Robert Plant – The man’s a legend, hands down, and drawing the biggest crowd of the day, it was clear the whole fest knew it. While I’m sure most would have preferred to see a Zeppelin reunion, Plant thankfully did not deny the fans songs from his old band’s catalogue. “Going to California” of course drew huge love, as did “Babe I’m Gonna Leave You”. I also personally loved hearing his 2014 single “Rainbow”, which is more proof that the guy is still a strong and relevant songwriter. Very happy I got to see this performance.
Third Eye Blind – A completely different vibe than Plant, but just as enjoyable. 3EB is a band I’ve been listening to for decades, so when they hit the stage with the amazing “Graduate”, I couldn’t help lose my s**t a bit. Frontman Stephen Jenkins has a great handle on crowd interaction. Admitting that they were only really playing the fest for fun (and to take a break from recording new music), they inserted a number of recent songs (“Company of Strangers”) with the singalong hits (“Jumper”, “Never Let You Go”). He also surprised the crowd by bringing out a 16 year old ingenue named Lilly who sang on their upcoming covers EP, and wowed the crowd by taking over lead vocals on “Motorcycle Drive By”. This is one of those bands I could see any time and enjoy myself immensely.
Kings of Leon – The final act of the night had a lot of pressure riding on them, and for the first few songs, it seems like they were feeling the pressure. Frontman Caleb Followill was a bit stiff and unengaging, especially in comparison to the very loose Stephen Jenkins. Maybe it was the rest of the group’s energy and happy spirits while playing, but Caleb eventually started to show some charisma verve to help make the songs pop. The Kings’ rhythm section deserves a ton of credit for adding a strong dose of boogey to their rock and roll hits. The group writes perfect stadium songs (“Walls” gradual build took the crowd by storm), but seem like they are still getting used to playing such large stages, despite their success. They closed with breakout hit “Sex on Fire”, a rocking rave up that helped the crowd burned off the last of their energy before heading back to their cars.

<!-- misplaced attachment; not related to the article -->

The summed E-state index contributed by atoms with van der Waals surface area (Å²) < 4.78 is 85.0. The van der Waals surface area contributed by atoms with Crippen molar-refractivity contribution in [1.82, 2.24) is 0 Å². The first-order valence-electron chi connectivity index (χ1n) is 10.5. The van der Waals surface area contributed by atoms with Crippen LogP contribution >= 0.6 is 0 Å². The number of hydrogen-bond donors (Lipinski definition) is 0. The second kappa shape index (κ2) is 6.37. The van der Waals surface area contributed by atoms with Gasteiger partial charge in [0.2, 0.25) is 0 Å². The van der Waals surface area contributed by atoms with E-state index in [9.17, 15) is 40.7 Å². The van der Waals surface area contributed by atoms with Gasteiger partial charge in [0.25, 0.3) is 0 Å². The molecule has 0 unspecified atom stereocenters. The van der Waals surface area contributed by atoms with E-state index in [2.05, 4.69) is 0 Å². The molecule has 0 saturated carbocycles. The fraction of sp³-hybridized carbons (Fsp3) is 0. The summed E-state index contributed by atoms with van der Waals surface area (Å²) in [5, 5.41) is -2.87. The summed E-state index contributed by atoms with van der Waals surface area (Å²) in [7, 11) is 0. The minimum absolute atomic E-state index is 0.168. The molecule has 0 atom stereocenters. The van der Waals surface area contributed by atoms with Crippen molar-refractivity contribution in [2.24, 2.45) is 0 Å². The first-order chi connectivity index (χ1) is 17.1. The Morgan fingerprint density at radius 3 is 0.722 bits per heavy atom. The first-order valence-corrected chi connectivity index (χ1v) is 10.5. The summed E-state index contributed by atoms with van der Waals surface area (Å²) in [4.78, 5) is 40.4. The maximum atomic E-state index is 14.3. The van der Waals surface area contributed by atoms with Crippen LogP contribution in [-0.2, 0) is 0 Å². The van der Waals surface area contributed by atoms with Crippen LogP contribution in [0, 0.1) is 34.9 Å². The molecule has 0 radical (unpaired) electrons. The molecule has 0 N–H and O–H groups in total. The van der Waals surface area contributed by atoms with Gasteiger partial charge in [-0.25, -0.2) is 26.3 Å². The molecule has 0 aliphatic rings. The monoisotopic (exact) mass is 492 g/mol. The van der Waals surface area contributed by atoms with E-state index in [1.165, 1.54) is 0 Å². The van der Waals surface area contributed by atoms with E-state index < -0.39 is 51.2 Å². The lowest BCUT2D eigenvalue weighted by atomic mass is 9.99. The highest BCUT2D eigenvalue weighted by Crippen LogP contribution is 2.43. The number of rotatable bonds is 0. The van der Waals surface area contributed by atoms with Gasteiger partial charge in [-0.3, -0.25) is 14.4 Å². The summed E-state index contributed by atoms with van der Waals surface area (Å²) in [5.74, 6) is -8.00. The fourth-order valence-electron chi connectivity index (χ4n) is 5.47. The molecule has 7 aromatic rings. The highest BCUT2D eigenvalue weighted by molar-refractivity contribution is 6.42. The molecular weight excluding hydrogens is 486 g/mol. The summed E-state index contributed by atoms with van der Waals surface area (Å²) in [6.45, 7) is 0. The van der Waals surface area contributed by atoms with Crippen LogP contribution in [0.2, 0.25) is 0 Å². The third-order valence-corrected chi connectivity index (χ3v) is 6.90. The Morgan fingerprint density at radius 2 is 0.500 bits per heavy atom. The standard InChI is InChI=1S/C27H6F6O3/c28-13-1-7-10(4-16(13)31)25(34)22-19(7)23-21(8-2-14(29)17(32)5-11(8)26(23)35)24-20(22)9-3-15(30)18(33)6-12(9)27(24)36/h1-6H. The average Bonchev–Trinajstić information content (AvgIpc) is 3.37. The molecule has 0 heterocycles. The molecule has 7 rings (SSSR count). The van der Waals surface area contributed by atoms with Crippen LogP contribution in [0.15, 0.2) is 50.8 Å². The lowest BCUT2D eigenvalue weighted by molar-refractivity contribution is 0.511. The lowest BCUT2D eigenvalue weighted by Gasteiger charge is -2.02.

And now, for the fest itself:
The Good – There’s a great array of food to choose from, even though all of it is ungodly expensive ($10 for a scoop of ice cream???). If you’re Vegan, you would not go hungry here. Thankfully, the Bai booth was back again with free drink give aways, and there were water refill stations, so no one would go thirsty. There were also cool sight exhibits like the NASA dome, and a Focus on Flowers exhibit. The fest is good about letting people bring in chairs and blankets, but also wisely marked off the sitting/camp out areas around the stages so those folks who wanted to be up close didn’t have to fight there way through the campers. Getting into the fest and parking wasn’t hard, and there were a number of maps around the fest to find your way around.
The Bad – The walk from the parking to the entrance was a long journey and signage was poor. As mentioned, the food is crazy expensive, even by festival standards. On the Oak stage, the vocal sound seemed too low, hurting the bands’ performances. While hard to enforce, the fest should really consider a dedicated smokers area, so those in the crowd don’t have to be subject to cigarette smoke blowing into their face while they try to enjoy the music. Getting out of the fest was a gigantic, disorganized clusterfuck, with only a few employees swinging around sticks with little care for what good it did. It took nearly 30 minutes to get out of the parking area, with long periods of no movement.